"Strokes Can Happen at Any Age"
A 17 Year Old
February Is American Heart Month: Are You at Risk for Heart
[Info from Centers for Disease Control
During the month of February, Americans see the human heart as
the symbol of love. February is American Heart Month, a time to
show yourself the love. Learn about your risks for heart disease
and stroke and stay "heart healthy" for yourself and your loved
Cardiovascular disease (CVD)—including heart disease, stroke,
and high blood pressure—is the number 1 killer of women and men
in the United States. It is a leading cause of disability,
preventing Americans from working and enjoying family
costs the United States over $300 billion each year, including
the cost of health care services, medications, and lost
Understanding the Burden of CVD
CVD does not affect all groups of people in the same way.
Although the number of preventable deaths has declined in people
aged 65 to 74 years, it has remained unchanged in people under
age 65. Men are more than twice as likely as women to die from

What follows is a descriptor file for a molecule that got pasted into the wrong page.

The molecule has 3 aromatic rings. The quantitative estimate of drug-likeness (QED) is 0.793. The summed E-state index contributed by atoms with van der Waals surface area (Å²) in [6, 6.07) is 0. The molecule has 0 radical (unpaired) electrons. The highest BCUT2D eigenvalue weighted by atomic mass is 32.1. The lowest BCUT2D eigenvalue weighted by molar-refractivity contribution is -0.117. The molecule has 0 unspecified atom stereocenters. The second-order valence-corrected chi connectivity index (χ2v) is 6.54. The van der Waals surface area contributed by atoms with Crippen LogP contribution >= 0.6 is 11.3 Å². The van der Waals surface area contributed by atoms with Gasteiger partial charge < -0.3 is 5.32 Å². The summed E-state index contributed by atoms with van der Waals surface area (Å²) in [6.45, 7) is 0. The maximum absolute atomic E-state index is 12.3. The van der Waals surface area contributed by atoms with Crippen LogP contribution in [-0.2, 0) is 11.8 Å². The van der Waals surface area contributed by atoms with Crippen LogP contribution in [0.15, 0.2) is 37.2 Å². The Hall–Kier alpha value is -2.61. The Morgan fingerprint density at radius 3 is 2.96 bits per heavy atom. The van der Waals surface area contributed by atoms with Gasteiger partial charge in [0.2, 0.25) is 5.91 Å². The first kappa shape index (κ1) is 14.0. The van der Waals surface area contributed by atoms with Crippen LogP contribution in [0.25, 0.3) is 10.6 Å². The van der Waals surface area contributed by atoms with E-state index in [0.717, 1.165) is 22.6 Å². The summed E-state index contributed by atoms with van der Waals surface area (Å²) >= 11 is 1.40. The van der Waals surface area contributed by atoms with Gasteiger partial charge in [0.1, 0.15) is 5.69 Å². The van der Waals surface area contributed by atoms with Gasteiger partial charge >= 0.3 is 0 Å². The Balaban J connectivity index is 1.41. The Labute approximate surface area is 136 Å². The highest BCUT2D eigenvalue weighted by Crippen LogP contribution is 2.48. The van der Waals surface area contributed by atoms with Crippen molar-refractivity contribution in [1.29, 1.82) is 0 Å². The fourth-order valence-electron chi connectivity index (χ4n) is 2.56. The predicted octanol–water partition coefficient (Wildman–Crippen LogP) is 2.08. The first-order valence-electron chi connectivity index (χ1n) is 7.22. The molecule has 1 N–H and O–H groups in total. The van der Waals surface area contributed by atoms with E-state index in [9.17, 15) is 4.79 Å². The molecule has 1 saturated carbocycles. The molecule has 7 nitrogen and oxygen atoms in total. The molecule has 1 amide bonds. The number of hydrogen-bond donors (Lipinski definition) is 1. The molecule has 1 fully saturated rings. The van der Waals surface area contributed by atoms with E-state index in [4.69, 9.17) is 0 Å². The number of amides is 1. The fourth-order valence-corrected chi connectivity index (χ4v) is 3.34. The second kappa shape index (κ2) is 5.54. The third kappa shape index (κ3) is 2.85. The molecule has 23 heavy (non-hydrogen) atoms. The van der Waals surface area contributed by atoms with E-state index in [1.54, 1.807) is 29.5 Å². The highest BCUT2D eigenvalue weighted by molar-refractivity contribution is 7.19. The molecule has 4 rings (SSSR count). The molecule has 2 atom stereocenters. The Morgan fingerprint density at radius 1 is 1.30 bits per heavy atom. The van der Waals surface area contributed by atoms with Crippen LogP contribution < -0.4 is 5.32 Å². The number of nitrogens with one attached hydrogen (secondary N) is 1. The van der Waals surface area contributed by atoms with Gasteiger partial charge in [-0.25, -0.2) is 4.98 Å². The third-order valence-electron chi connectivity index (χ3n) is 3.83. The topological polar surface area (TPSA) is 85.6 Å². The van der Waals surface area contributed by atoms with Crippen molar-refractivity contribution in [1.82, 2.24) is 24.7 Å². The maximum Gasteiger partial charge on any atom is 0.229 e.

Having a close relative who has heart disease puts you at higher
risk for CVD. Health disparities based on geography also exist.
During 2007–2009, death rates due to heart disease were the
highest in the South and lowest in the West.
Race and ethnicity also affect your risk. Nearly 44% of African
American men and 48% of African American women have some form of
CVD. And African Americans are more likely than any other racial
or ethnic group to have high blood pressure and to develop the
condition earlier in life. About 2 in 5 African American adults
have high blood pressure, yet fewer than half of them have the
condition under control.
Many CVD deaths could have been prevented through healthier
habits, healthier living spaces, and better management of
conditions like high blood pressure and diabetes.2
Take It One Step at a Time
You can control a number of risk factors for CVD, including:
High blood pressure
High blood cholesterol
As you begin your journey to better heart health that can last a
lifetime, keep these things in mind:
Try not to become overwhelmed. Every step brings you closer
to a healthier heart, and every healthy choice makes a
Partner up. The journey is more fun—and often more
successful—when you have company. Ask friends and family to
Don't get discouraged. You may not be able to take all of
the steps at one time. Get a good night's sleep—also
important for a healthy heart—and do what you can tomorrow.
Reward yourself. Find fun things to do to decrease your
stress. Round up some colleagues for a lunchtime walk, join
a singing group, or have a healthy dinner with your family